Breastfeeding is like riding a bicycle

My title is in no way supposed to reflect how I feel about breastfeeding for all mothers and their subsequent children. It merely expresses how I’ve found nursing to be in my situation with our little Zion.

Jumping into breastfeeding shortly after birth was like sitting on the saddle for the first time after being pregnant (which I am yet to do, but have already experienced it postpartum with Little Nugget). As my legs would know where and what to do with the peddles, my arms knew exactly what to do with my newborn and breast. The awkward positioning and how uncomfortable it could be was quickly remembered and avoided (or adapted to) by my body

I knew that riding my bicycle for the first time (again) wouldn’t come without some rocky starts. I tackle every session, every hill, individually. I work hard to have patience with myself while I relearn this process, and most importantly, I have faith in this new little bicycle of mine who is working just as hard as me if not harder.

The following are little pieces of breastfeeding advice that I’ve put together for myself. I am writing them down while I am of sound mind and not emotionally impaired by my mothering hormones. I hope that they help another momma as they continue to help me.

  1. Try not to have expectations for yourself or your baby.
    I know this is hard to do when all we’re surrounded by is advice, horror and success stories, media, and everything in between. Don’t let someone else’s situation be your own. Use it, but don’t live it. Try and pave your own path. Go with the flow. Stress and worries about not meeting expectations such as how much you’re pumping or how well your baby is latching will lead to frustration and let downs…and not the right kind of “let down”. ::Insert winking emoji here:: Get it?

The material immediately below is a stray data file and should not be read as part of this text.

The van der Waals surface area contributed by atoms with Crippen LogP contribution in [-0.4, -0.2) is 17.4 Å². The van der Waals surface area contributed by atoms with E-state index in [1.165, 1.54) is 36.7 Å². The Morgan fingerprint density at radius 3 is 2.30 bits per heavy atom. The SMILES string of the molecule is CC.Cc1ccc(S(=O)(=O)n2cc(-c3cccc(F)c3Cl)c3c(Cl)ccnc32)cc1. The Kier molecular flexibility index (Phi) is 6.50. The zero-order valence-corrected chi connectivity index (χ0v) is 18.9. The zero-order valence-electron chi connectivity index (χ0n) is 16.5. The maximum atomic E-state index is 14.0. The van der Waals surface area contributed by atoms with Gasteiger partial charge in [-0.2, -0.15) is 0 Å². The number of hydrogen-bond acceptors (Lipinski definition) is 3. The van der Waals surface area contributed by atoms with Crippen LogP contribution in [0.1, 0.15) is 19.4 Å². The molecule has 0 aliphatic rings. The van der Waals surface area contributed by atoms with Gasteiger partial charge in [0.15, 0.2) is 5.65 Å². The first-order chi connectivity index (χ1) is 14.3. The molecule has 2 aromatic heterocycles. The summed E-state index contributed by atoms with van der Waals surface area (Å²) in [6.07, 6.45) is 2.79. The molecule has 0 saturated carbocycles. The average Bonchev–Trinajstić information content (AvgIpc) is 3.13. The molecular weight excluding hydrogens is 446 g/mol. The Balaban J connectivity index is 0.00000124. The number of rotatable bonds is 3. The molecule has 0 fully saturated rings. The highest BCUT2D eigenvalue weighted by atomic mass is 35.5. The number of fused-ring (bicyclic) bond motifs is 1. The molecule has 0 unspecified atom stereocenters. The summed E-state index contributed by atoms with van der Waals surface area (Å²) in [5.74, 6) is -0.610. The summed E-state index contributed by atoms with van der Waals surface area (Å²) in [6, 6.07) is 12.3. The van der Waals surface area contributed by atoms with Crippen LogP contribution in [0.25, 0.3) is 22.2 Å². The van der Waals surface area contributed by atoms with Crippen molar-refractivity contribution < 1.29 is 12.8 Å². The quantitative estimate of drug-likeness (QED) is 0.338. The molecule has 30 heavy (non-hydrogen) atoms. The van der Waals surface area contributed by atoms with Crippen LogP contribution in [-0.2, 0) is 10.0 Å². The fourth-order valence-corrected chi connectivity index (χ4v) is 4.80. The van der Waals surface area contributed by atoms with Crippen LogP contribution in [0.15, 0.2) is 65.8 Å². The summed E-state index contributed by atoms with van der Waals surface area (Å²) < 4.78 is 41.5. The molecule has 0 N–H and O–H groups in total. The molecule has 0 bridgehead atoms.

2. Find a go-to comfort nursing spot in your home.
    When you’re frustrated and nothing is working, utilize this comfort spot to nurse in. Use this location as a reset button. Allow it to aid you in breathing deep and letting the disappointments flow out with your breaths.
  3. It’s alright if you never get the hang of the “expert positions”.
    Nursing while lying down, nursing while wearing baby, nursing in public, etc. I call these the “expert positions” because I was never able to do them with Little Nugget, and I’m trying not to have expectations for Zion Nugget. If we get there, cool. If not, that’s cool too.
  4. Melt.
    Wherever you nurse, try to remember to relax your shoulders, arms, hands, jaw, pretty much all of your body. Just melt. It will make breastfeeding more enjoyable.
  5. Enjoy nursing.
    There is no way of knowing how long you will nurse your child, so why not enjoy every minute of it. Soak in the marvels of your body nurturing your child’s growth.
  6. Seek support as soon as you need it.
    If you find yourself or your baby having difficulties with breastfeeding, seek support right away. There are plenty of options to choose from. There is pricey one-on-one support to free community support groups. If you need some guidance, please feel free to contact me or ask your child’s pediatrician for some referrals.

Cheers to the our wondrous bodies!

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